Despite this, the ACCC said the decision shouldn’t be seen as an indication that it wouldn’t continue to scrutinise the DIY retailer, and any attempt to remove any competitive threat to the business would be “very closely scrutinised”.

Bunnings managing director Mike Schneider said the Bunnings team would now work toward integrating the business into the group, while allowing it to operate as a standalone power tools and heavy machinery business.

“While our businesses are very different, we see strong alignment between the Adelaide Tools and Bunnings brands,” Schneider said. 

“We strongly believe that competition is great for customers and we remain as committed as ever to driving customer value through all of our offers.”

3 Apr, 2020
Qantas could be taken over by cashed-up Wesfarmers, Macquarie says
The Sydney Morning Herald

Qantas, Star Entertainment, Domain or Kathmandu could all potentially be taken over by Wesfarmers if the cashed-up retailing conglomerate listens to investment bank Macquarie.

Research from Macquarie's equity strategy team, sent to clients on Thursday, unveiled a laundry list of ASX-listed companies the Perth-based behemoth could target after its Coles sell-down this week.

Wesfarmers offloaded a further 5.2 per cent of its stake in the supermarket chain on Tuesday, boosting its balance sheet with pre-tax proceeds of $1.06 billion, or a profit of around $130 million.

While the primary reason for the sell-down was to shore up its position during the coronavirus pandemic, chief executive Rob Scott told The Age and The Sydney Morning Herald the company was looking at acquisitions and had already been approached by some struggling businesses.

"We have been approached by some companies that are facing funding challenges, and we do look at those opportunities," he said.

Analysts have since been speculating what businesses Wesfarmers could look to snap up, with JP Morgan's Shaun Cousins saying the battered share prices of many companies presented the company with a number of buying opportunities.

Macquarie went one further, issuing a list of businesses which would meet the criteria for an acquisition: shares are down 30 per cent or more from a three-year high, an enterprise value under $5 billion, a return on equity lower than their ten-year average, and a history of profitability.

"This provides us with a list of proven business models, that are the right size and valuations that are currently attractive," they said.

Thirty-eight companies met the criteria, including Viva Energy, takeover target National Storage, car dealer AP Eagers, Bega Cheese, casino giant Crown, Flight Centre, and fellow retailer JB Hi-Fi.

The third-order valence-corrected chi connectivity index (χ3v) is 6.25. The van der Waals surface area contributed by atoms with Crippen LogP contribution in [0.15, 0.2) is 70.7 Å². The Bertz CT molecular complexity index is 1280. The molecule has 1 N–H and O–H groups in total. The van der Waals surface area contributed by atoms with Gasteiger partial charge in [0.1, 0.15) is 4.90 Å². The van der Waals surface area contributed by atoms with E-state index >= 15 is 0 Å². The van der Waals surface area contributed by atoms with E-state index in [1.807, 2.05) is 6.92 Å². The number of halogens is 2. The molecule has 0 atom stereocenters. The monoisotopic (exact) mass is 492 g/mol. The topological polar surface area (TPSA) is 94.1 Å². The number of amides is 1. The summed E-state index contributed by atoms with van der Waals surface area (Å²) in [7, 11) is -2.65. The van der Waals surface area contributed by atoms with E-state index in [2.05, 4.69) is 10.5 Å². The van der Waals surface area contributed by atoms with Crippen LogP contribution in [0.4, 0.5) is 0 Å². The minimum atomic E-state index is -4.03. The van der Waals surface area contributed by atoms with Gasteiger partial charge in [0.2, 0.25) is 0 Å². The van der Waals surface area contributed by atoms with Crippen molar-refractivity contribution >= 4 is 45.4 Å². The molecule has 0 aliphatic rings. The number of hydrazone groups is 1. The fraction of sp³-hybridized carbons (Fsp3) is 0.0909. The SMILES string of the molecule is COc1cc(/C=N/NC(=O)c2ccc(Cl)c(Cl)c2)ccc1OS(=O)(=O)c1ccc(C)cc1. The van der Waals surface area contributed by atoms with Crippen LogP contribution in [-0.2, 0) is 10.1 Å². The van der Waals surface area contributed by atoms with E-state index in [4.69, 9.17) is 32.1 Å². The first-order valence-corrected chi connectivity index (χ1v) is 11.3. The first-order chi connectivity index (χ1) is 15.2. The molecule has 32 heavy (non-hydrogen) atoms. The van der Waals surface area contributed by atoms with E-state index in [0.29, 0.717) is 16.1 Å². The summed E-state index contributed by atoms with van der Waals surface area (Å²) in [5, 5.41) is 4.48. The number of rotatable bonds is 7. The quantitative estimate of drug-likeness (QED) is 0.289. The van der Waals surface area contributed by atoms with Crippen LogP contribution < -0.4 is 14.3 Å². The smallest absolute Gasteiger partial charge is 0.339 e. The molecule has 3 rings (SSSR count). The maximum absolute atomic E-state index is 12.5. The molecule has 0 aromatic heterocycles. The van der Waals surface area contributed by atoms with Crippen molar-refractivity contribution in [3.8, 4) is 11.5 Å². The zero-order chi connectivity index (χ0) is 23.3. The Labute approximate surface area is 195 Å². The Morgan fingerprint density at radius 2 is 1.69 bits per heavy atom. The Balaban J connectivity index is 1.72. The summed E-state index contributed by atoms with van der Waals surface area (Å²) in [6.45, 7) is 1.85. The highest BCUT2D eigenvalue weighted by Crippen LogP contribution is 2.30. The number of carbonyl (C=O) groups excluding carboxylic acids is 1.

Macquarie also compiled a smaller list of companies which would be a good strategic fit for Wesfarmers, though they do not all fit the financial criteria.

On that list is Ardent Leisure, Boral, Brambles, Domain, Fletcher Building, Incitec Pivot, Kathmandu, Lynas, Orica, Qantas, Star Entertainment and Super Retail Group.

Of these, Macquarie picked Orica and Incitec as the most likely targets due to their alignment with Wesfarmer's chemicals, energy and fertiliser segments.

Wesfarmers put a $1.5 billion bid in for rare earth miner Lynas last year, which was rejected by the company. It dropped the bid in August, but Macquarie believes it could revive its pursuit of the miner given its decline in value.

In retail, Kathmandu and Super Retail would have "sufficient scale" to be relevant to Wesfarmers, Macquarie said, even though the analysts viewed both as less likely targets given Wesfarmers already has significant retail exposure.

This was a view shared by Wesfarmers shareholder Contact Asset Management, with director Will Culbert telling The Age and The Sydney Morning Herald Wesfarmers shouldn't limit itself to the retail sector.

"As a conglomerate with a long and successful history, I don’t think that they need to necessarily constrain themselves to only the retail sector," he said.

"It is difficult to speculate on what Wesfarmers will do...however, it appears to be a very good time to have a war chest and a strong balance sheet. We would expect Wesfarmers to maintain its long-established discipline of acquiring businesses that meet its [return on capital employed] hurdles."

Despite Macquarie's extensive shopping list, it did temper expectations of an imminent acquisition, saying the company is "likely to be conservative given current economic uncertainty and looming risk of shutdowns".

Wesfarmers shares were down 1.8 per cent to $35.02 by mid-afternoon on Thursday.

 

1 Apr, 2020
Wesfarmers boss warns JobKeeper payment won't go the distance
The Sydney Morning Herald

Wesfarmers boss Rob Scott has warned the federal government's $130 billion JobKeeper wage subsidy may need to be supported by additional measures at the end of coronavirus pandemic

Mr Scott told The Age and The Sydney Morning Herald while he supported yesterday's announcement of a $1500 fortnightly wage payment for nearly six million Australian workers, the subsidy "only goes so far".